By J. A. Hillman
Publisher: Cambridge University Press
Print Publication Year: 1994
Online Publication Date:September 2009
Chapter DOI: http://dx.doi.org/10.1017/CBO9780511526350.012
The main reason for studying PD-complexes is that they represent the homotopy theory of manifolds. However they also arise in situations where the geometry does not immediately provide a corresponding manifold. For instance, under suitable finiteness assumptions an infinite cyclic covering space of a closed 4-manifold with Euler characteristic 0 will be a PD3-complex, as we saw in Chapter III. (In other dimensions we could appeal to the Farrell or Stallings fibration theorems at this point). In this appendix we shall summarize briefly what is known about the homotopy types of PD3-complexes.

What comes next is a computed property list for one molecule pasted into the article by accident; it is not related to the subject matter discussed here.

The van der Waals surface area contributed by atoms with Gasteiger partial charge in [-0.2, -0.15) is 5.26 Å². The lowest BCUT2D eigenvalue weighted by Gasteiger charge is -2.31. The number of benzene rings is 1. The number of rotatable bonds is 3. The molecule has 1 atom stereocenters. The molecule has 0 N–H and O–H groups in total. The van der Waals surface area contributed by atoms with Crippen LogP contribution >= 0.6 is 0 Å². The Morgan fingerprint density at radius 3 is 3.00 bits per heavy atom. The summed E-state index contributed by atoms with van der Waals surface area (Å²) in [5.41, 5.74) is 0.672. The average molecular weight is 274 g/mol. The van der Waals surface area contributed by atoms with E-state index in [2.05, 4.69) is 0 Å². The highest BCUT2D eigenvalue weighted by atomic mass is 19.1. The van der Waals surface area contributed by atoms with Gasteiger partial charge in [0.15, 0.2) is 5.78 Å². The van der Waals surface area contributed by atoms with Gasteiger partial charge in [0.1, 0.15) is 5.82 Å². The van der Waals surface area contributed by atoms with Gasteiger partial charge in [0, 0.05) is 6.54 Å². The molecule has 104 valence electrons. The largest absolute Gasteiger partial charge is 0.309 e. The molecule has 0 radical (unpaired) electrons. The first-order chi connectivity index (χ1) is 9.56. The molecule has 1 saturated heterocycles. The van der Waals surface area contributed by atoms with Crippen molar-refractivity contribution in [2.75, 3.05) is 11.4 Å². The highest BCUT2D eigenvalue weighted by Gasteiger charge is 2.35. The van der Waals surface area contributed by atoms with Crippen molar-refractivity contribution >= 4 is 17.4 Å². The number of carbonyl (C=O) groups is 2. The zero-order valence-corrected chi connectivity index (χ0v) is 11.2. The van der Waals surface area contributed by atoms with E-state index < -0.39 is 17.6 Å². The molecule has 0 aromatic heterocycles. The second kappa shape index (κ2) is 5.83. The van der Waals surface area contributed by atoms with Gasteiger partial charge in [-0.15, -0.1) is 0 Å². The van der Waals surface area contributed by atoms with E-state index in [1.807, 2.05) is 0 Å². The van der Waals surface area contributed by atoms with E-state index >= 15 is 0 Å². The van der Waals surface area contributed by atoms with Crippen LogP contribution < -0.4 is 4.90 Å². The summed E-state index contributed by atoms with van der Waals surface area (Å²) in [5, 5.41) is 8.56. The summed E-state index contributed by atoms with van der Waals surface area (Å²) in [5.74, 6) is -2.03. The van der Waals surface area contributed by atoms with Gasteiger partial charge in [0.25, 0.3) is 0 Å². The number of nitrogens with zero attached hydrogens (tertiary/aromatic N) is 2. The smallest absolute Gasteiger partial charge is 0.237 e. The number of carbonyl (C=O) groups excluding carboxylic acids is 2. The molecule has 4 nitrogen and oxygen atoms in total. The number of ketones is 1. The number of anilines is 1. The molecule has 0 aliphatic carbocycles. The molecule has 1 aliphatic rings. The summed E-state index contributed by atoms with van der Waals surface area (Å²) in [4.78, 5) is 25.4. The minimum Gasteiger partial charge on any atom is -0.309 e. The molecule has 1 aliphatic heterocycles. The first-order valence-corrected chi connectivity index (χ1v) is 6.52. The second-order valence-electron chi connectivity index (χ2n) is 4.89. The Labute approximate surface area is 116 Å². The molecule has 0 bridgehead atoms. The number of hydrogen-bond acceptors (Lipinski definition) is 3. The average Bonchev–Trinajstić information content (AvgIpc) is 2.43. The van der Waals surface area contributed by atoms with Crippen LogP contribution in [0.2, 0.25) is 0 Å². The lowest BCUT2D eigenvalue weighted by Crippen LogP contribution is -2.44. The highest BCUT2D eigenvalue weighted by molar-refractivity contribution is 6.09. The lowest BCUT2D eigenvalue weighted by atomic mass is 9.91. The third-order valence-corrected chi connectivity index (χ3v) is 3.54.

In lower dimensions the classification is complete. It is easy to see that the circle is the only PD1-complex. The 2-dimensional case is already quite difficult, but has been settled by Eckmann, Linnell and Müller, who showed that every PD2-group is a surface group and hence that every PD2-complex is homotopy equivalent to a closed surface [EM80, EL81]. (See also Chapter VI of [DD]). In particular, the only PD2-complexes which fibre properly are the torus and Klein bottle.
There are PD3-complexes with finite fundamental group which are not homotopy equivalent to any closed 3-manifold. However it is not known whether every PD3-complex with torsion free fundamental group is homotopy equivalent to a closed 3-manifold.